Rather than whisking you off to a land of make-believe, augmented reality (AR) promises to change the way we view the real world around us.
These days virtual reality tends to steal the limelight, with a new generation of VR headsets hitting Australian shelves this year designed to trick you into thinking you’re somewhere else – whether it’s fighting your way to the front at a rock concert or fighting to survive after the zombie apocalypse.
At first glance, augmented reality seems a bit boring in comparison because, unlike VR , it’s not designed to immerse you in a fantasy world. Instead, it’s a lot more practical, superimposing important information over the top of your view of the real world. Think of it as “enhanced reality” like a fighter pilot’s heads-up display, or the Terminator’s augmented view of the world which could call up anything from facial recognition to engine schematics to help him navigate his way through life.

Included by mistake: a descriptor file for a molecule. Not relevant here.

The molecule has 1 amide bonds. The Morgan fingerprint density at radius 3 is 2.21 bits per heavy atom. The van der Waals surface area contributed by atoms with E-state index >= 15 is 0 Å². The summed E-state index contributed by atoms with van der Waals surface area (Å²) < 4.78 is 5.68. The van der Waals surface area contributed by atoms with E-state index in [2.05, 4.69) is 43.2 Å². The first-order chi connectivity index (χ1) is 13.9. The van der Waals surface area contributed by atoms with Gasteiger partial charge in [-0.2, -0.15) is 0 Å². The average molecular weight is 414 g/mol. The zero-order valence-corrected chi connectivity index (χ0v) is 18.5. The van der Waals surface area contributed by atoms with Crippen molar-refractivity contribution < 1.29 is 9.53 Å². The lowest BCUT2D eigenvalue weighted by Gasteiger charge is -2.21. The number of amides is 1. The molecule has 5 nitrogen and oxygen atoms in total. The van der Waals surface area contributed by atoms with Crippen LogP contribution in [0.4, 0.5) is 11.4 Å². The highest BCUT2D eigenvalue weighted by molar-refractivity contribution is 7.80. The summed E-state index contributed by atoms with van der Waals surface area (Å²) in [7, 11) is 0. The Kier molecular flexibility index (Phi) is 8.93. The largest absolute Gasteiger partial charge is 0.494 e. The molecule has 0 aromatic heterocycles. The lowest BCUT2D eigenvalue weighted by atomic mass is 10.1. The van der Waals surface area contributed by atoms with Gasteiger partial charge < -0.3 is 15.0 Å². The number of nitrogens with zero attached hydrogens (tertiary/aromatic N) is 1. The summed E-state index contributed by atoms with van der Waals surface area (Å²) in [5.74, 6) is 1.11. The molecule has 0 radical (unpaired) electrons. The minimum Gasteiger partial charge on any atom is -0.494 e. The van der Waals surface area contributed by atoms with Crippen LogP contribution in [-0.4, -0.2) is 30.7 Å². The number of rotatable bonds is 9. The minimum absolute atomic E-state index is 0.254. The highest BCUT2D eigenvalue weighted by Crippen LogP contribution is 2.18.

More than just keeping you well-informed, AR can also blur the lines between the physical and digital realms. You can drop virtual objects into your augmented view of the world and interact with them as though they were real.